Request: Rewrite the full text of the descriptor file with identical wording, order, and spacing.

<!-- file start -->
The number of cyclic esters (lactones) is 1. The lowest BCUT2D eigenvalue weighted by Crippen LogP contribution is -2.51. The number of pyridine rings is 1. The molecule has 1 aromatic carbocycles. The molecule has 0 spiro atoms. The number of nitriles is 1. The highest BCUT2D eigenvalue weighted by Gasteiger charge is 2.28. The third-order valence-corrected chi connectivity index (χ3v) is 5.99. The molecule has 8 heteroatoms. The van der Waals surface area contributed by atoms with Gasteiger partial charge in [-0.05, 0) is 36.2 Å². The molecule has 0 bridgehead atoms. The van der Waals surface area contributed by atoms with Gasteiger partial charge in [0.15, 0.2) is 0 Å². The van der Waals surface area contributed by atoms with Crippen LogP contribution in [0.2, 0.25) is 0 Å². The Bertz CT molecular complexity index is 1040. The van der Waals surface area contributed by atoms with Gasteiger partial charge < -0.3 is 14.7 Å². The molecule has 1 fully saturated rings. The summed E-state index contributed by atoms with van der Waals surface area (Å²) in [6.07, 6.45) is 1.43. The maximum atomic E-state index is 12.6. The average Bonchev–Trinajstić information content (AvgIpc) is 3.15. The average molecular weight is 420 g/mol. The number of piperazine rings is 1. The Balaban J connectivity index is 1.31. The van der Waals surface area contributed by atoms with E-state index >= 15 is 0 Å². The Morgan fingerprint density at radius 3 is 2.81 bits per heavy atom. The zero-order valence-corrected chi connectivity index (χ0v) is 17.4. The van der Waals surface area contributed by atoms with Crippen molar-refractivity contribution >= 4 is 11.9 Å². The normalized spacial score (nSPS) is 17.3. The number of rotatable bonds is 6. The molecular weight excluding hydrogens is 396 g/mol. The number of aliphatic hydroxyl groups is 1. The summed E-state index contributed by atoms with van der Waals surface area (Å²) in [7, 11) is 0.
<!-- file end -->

The number of cyclic esters (lactones) is 1. The lowest BCUT2D eigenvalue weighted by Crippen LogP contribution is -2.51. The number of pyridine rings is 1. The molecule has 1 aromatic carbocycles. The molecule has 0 spiro atoms. The number of nitriles is 1. The highest BCUT2D eigenvalue weighted by Gasteiger charge is 2.28. The third-order valence-corrected chi connectivity index (χ3v) is 5.99. The molecule has 8 heteroatoms. The van der Waals surface area contributed by atoms with Gasteiger partial charge in [-0.05, 0) is 36.2 Å². The molecule has 0 bridgehead atoms. The van der Waals surface area contributed by atoms with Gasteiger partial charge in [0.15, 0.2) is 0 Å². The van der Waals surface area contributed by atoms with Crippen LogP contribution in [0.2, 0.25) is 0 Å². The Bertz CT molecular complexity index is 1040. The van der Waals surface area contributed by atoms with Gasteiger partial charge < -0.3 is 14.7 Å². The molecule has 1 fully saturated rings. The summed E-state index contributed by atoms with van der Waals surface area (Å²) in [6.07, 6.45) is 1.43. The maximum atomic E-state index is 12.6. The average Bonchev–Trinajstić information content (AvgIpc) is 3.15. The average molecular weight is 420 g/mol. The number of piperazine rings is 1. The Balaban J connectivity index is 1.31. The van der Waals surface area contributed by atoms with E-state index >= 15 is 0 Å². The Morgan fingerprint density at radius 3 is 2.81 bits per heavy atom. The zero-order valence-corrected chi connectivity index (χ0v) is 17.4. The van der Waals surface area contributed by atoms with Crippen molar-refractivity contribution >= 4 is 11.9 Å². The normalized spacial score (nSPS) is 17.3. The number of rotatable bonds is 6. The molecular weight excluding hydrogens is 396 g/mol. The number of aliphatic hydroxyl groups is 1. The summed E-state index contributed by atoms with van der Waals surface area (Å²) in [7, 11) is 0.